Agile and Tech Comm: The Whole Team Approach (part 2)

The agile whole team approach transforms the roles of the agile team

The agile whole team approach transforms the roles of the agile team

In part one of this article, I discussed how my organization changed the way we practiced scrum and why to make quality a whole team responsibility. Now, we’ll take a look at how to make quality a whole team responsibility—through changes in team members’ roles, swarming, and zero bug tolerance.

Changes in Roles

When moving to the whole team approach, functional teams must look beyond the core set of duties they have had in the past. Development will not just code anymore; QE will not just test that code anymore; and Information Development will not just document that code anymore.

Development team members can expand their role to do some or all of the following:

  • Work with the team to define acceptance tests for the feature they are building.
  • Include QE and Information Development estimates in user story and task estimates.
  • Consistently write and execute unit tests for all code they write.
  • Work directly with testers to fix bugs as soon as possible, whenever possible.
  • Work directly with testers to set up automated tests.
  • Volunteer to run test cases.
  • Perform usability tests.
  • Set up virtual environments for Information Development.
  • Write the first draft of documentation for the user story.
  • Participate in backlog grooming (adding, removing, or modifying user stories as necessary, prioritizing user stories, and providing estimates for user stories in the backlog).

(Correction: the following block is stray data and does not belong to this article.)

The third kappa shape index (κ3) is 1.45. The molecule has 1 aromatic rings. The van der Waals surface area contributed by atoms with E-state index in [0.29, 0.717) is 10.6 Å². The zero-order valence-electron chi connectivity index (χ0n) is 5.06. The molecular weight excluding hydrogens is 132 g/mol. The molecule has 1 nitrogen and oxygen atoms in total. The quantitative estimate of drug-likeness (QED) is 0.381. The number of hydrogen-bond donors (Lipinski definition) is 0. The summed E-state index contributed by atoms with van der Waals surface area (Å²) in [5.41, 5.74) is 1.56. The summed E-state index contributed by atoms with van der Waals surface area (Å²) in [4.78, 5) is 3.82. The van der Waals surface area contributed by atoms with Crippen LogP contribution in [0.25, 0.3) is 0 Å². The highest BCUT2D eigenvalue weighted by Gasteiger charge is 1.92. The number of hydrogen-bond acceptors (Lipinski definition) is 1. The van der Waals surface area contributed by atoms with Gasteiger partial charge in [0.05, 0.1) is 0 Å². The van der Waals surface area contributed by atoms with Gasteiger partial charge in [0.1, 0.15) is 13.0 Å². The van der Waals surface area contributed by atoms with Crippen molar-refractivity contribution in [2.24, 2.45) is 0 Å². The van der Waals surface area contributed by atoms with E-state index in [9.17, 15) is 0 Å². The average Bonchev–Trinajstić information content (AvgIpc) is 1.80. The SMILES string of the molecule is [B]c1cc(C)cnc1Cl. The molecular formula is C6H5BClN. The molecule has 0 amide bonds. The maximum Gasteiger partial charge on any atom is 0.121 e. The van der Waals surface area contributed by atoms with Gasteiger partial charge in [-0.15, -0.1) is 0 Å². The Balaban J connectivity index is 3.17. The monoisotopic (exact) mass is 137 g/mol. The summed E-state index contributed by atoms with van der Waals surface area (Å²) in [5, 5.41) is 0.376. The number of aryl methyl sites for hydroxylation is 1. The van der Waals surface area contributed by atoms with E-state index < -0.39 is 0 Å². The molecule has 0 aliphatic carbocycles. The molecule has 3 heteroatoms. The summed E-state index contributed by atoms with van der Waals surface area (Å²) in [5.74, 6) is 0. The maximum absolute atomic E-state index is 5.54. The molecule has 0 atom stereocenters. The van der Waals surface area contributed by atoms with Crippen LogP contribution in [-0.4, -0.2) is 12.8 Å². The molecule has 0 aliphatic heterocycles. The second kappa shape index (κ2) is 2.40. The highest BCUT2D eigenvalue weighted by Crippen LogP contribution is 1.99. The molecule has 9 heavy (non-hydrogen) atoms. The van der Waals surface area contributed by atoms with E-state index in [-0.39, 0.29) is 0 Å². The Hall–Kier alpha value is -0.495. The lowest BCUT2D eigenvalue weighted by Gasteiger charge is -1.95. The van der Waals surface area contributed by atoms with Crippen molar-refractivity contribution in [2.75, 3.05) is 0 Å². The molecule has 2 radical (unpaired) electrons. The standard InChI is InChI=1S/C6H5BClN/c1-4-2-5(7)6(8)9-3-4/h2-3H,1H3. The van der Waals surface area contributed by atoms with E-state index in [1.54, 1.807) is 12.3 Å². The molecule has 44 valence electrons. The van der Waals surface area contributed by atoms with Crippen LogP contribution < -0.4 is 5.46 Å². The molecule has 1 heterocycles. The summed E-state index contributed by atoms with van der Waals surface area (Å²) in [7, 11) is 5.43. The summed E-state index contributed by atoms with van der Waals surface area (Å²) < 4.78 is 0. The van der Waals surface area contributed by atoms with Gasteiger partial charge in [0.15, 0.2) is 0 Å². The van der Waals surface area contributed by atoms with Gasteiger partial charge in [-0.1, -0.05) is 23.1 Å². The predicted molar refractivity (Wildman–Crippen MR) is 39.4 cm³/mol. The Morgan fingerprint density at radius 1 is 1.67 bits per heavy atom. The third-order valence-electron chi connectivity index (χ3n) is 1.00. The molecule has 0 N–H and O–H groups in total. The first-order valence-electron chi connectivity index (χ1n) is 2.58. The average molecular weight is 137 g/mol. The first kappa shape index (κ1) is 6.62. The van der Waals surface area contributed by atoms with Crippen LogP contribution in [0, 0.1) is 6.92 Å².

In addition to expanding the task they take on, the Development team should strive to manage their current tasks more effectively. In particular, Development should not start on the next sprint’s user stories if this sprint’s user stories are not done.

QE team members can expand their role to do some or all of the following:

  • Define acceptance tests that are from the customer viewpoint, then help guide Development with those tests.
  • Include QE estimates in user story and task estimates.
  • Ensure the code design and relevant APIs support automated testing.
  • Ensure the team is doing the right kind of testing and working to eliminate manual testing.
  • Work with Development to resolve issues immediately.
  • Perform usability tests.
  • Set up virtual environments for Information Development.
  • Write the first draft of documentation for the user story.
  • Participate in backlog grooming.

As part of their commitment to existing tasks, QE should not try to push the testing of a user story into the next sprint.

ID team members can expand their role to do some or all of the following:

  • Assist in the definition of acceptance criteria that fully define the function you plan to document.
  • Include Info Dev estimates in user story and task estimates.
  • Plan work to get documentation done by the end of each sprint.
  • Define dependencies with milestone dates in user stories as needed.
  • Perform UI reviews and usability tests.
  • Volunteer to run test cases.
  • Participate in backlog grooming.

Sometimes, QE and ID team members are shared between projects. Therefore, sometimes the right thing to do is work on another project when you finish sprint work for one project.

Swarming

swarm - credit to kosareTo make the whole team approach successful, QE and ID team members need to have the right support and training to adapt to the fast pace of agile development. Collaborating closely with other team members might require those team members to acquire new skills, and it’s important to give them time to do so.  One way to accomplish this is by swarming.

Swarming involves the whole team working on a problem or user story together before moving onto another story. Rather than having team members work on pieces of multiple user stories, focusing the team on one or two user stories at a time fully completes more stories. Oleksi Derkatch, a software developer that often blogs about agile practices, states, “It’s better to have 80% of the features 100% done, instead of having 100% of the features 80% done.”